• Mid-Continent’s goal is to have No. 1385 fully assembled and returned to the rails in 2018.

 

Hot Flanging a New Door Sheet

Early February Mid-Continent members Jason Sobczynski, Dave Wantz, Bob Ristow, Don Angles and Jim Connor traveled to Tennessee Valley Railroad Museum in Chattanooga. At the TVRM shops, they assisted Gary Bensman in flanging a new door sheet for the WC&C #1 fire box.

Pictures show the McCabe Flanger is use and hot flanging (heat and beat) operation.

The heat and beat operation was a very intense 45 minutes from starting to heat (two rose bud torches) to completion.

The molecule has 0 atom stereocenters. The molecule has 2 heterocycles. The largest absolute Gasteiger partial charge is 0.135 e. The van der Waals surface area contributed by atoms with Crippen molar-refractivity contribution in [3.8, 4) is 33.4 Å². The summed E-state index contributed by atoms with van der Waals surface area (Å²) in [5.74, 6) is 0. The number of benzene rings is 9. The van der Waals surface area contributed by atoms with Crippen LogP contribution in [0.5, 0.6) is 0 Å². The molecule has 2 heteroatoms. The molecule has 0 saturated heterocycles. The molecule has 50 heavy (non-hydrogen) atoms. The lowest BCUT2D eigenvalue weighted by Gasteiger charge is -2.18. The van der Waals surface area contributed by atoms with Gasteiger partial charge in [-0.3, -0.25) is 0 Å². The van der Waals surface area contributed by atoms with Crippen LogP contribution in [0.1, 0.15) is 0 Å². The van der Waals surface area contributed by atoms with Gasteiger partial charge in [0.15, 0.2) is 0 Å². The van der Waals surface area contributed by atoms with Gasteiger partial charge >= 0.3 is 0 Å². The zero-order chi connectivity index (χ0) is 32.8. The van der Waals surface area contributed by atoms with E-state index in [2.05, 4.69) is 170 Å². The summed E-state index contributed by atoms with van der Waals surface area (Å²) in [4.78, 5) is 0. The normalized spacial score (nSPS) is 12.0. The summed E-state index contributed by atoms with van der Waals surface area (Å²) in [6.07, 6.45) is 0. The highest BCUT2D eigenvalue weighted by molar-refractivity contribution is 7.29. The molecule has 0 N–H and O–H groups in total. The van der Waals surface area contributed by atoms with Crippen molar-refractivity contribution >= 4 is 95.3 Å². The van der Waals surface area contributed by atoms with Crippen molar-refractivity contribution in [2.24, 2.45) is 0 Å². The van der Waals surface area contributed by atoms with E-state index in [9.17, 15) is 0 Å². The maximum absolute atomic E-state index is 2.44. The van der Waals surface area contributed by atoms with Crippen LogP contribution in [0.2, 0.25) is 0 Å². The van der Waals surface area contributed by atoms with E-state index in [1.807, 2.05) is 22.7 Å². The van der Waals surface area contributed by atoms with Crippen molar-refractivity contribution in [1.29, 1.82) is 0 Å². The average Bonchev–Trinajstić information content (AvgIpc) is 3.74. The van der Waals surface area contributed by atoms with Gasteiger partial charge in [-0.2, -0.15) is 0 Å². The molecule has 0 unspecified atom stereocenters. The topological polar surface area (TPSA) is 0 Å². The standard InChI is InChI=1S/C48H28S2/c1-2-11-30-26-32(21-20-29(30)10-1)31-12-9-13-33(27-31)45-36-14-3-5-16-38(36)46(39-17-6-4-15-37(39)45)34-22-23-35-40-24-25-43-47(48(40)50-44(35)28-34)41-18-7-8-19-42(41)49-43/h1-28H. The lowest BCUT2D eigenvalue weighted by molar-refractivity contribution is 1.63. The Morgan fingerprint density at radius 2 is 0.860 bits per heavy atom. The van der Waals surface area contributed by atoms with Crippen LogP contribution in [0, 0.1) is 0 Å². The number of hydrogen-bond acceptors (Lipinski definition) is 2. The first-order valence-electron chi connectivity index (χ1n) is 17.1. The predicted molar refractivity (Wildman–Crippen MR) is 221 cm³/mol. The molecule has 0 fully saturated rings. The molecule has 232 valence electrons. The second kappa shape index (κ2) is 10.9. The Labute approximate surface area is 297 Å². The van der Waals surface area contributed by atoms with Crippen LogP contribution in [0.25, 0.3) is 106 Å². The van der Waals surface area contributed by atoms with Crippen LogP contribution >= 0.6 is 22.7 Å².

The metal is heated to bright red, almost white. One person guides the flatter and one person administers hard blows to the flatter with a sledge hammer for 30 to 40 seconds. Metal is heated again and the pounding continues.

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Riveting Work Weekend

Work this weekend included installing 8 rivets in the WC&C #1 fire box patch. Friday afternoon and Saturday morning was spent in preparation. A backer plate was fabricated. Then a test plate with 4 holes was formed and used to determine the rivet length needed. All the tools were lined up and test hole riveted. Testing went perfect and all 8 rivets in the patch were installed in an hour and 15 minutes.

Rivet crew of five; Bob Ristow, Pete Deets, Roger Hugg, Ed Ripp and
Jim Connor.

Pictures show Pete Deets welding on the backer plate. Pete and Bob Ristow reaming rivet holes. Ed Ripp running the rivet gun. Completed patch with 8 rivets installed. The patch will be welded in place in the near future. Also a picture of Bob’s progress on the boiler check valves.

–Jim Connor